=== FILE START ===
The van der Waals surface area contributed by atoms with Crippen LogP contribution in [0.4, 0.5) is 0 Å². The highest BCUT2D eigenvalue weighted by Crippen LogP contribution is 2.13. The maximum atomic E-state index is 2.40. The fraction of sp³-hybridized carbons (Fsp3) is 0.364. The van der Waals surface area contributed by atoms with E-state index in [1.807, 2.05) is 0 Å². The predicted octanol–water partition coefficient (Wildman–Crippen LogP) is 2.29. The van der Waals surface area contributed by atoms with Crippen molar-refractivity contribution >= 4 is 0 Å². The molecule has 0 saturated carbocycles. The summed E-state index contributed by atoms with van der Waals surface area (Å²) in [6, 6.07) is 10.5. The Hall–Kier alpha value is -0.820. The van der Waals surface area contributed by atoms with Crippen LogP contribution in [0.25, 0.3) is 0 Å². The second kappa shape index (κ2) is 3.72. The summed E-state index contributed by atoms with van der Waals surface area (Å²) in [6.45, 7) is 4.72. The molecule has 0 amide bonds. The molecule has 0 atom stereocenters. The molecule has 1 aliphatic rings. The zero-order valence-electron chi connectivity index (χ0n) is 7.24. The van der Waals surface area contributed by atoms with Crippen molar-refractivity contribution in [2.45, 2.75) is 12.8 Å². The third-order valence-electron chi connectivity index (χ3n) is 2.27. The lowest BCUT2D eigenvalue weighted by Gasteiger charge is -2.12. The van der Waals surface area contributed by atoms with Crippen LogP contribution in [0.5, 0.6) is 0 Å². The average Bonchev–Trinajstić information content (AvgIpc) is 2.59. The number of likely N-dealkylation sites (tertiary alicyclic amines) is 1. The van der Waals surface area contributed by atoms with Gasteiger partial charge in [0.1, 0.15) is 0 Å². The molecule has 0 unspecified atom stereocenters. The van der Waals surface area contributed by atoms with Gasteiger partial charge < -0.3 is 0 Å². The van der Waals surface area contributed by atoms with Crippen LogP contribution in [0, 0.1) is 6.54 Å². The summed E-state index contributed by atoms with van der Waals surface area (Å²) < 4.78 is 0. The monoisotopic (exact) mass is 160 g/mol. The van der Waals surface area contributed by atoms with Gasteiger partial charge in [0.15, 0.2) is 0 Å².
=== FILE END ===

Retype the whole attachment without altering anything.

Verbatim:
The van der Waals surface area contributed by atoms with Crippen LogP contribution in [0.4, 0.5) is 0 Å². The highest BCUT2D eigenvalue weighted by Crippen LogP contribution is 2.13. The maximum atomic E-state index is 2.40. The fraction of sp³-hybridized carbons (Fsp3) is 0.364. The van der Waals surface area contributed by atoms with E-state index in [1.807, 2.05) is 0 Å². The predicted octanol–water partition coefficient (Wildman–Crippen LogP) is 2.29. The van der Waals surface area contributed by atoms with Crippen molar-refractivity contribution >= 4 is 0 Å². The molecule has 0 saturated carbocycles. The summed E-state index contributed by atoms with van der Waals surface area (Å²) in [6, 6.07) is 10.5. The Hall–Kier alpha value is -0.820. The van der Waals surface area contributed by atoms with Crippen LogP contribution in [0.25, 0.3) is 0 Å². The second kappa shape index (κ2) is 3.72. The summed E-state index contributed by atoms with van der Waals surface area (Å²) in [6.45, 7) is 4.72. The molecule has 0 amide bonds. The molecule has 0 atom stereocenters. The molecule has 1 aliphatic rings. The zero-order valence-electron chi connectivity index (χ0n) is 7.24. The van der Waals surface area contributed by atoms with Crippen molar-refractivity contribution in [2.45, 2.75) is 12.8 Å². The third-order valence-electron chi connectivity index (χ3n) is 2.27. The lowest BCUT2D eigenvalue weighted by Gasteiger charge is -2.12. The van der Waals surface area contributed by atoms with Crippen LogP contribution in [0.5, 0.6) is 0 Å². The average Bonchev–Trinajstić information content (AvgIpc) is 2.59. The number of likely N-dealkylation sites (tertiary alicyclic amines) is 1. The van der Waals surface area contributed by atoms with Gasteiger partial charge in [0.1, 0.15) is 0 Å². The molecule has 0 unspecified atom stereocenters. The van der Waals surface area contributed by atoms with Gasteiger partial charge < -0.3 is 0 Å². The van der Waals surface area contributed by atoms with Crippen LogP contribution in [0, 0.1) is 6.54 Å². The summed E-state index contributed by atoms with van der Waals surface area (Å²) < 4.78 is 0. The monoisotopic (exact) mass is 160 g/mol. The van der Waals surface area contributed by atoms with Gasteiger partial charge in [0.15, 0.2) is 0 Å².